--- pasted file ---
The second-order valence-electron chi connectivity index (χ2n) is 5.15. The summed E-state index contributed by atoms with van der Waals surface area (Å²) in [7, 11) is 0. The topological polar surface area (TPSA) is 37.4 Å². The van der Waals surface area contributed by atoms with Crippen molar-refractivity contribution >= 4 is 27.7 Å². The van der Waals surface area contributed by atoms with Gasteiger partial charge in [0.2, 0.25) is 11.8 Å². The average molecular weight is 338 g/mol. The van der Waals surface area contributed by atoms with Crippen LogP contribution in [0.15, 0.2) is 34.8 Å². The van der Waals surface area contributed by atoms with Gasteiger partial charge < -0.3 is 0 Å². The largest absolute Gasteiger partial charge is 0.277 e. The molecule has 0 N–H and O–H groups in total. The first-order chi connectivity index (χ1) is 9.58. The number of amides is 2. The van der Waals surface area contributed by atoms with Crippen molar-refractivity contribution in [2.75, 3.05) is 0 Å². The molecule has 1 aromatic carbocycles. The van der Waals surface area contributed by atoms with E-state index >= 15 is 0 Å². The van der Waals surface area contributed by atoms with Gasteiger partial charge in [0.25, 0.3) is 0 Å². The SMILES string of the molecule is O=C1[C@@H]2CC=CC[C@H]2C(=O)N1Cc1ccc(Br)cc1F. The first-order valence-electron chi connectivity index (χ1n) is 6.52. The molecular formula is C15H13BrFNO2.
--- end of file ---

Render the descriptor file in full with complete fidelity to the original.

The second-order valence-electron chi connectivity index (χ2n) is 5.15. The summed E-state index contributed by atoms with van der Waals surface area (Å²) in [7, 11) is 0. The topological polar surface area (TPSA) is 37.4 Å². The van der Waals surface area contributed by atoms with Crippen molar-refractivity contribution >= 4 is 27.7 Å². The van der Waals surface area contributed by atoms with Gasteiger partial charge in [0.2, 0.25) is 11.8 Å². The average molecular weight is 338 g/mol. The van der Waals surface area contributed by atoms with Crippen LogP contribution in [0.15, 0.2) is 34.8 Å². The van der Waals surface area contributed by atoms with Gasteiger partial charge < -0.3 is 0 Å². The largest absolute Gasteiger partial charge is 0.277 e. The molecule has 0 N–H and O–H groups in total. The first-order chi connectivity index (χ1) is 9.58. The number of amides is 2. The van der Waals surface area contributed by atoms with Crippen molar-refractivity contribution in [2.75, 3.05) is 0 Å². The molecule has 1 aromatic carbocycles. The van der Waals surface area contributed by atoms with E-state index >= 15 is 0 Å². The van der Waals surface area contributed by atoms with Gasteiger partial charge in [0.25, 0.3) is 0 Å². The SMILES string of the molecule is O=C1[C@@H]2CC=CC[C@H]2C(=O)N1Cc1ccc(Br)cc1F. The first-order valence-electron chi connectivity index (χ1n) is 6.52. The molecular formula is C15H13BrFNO2.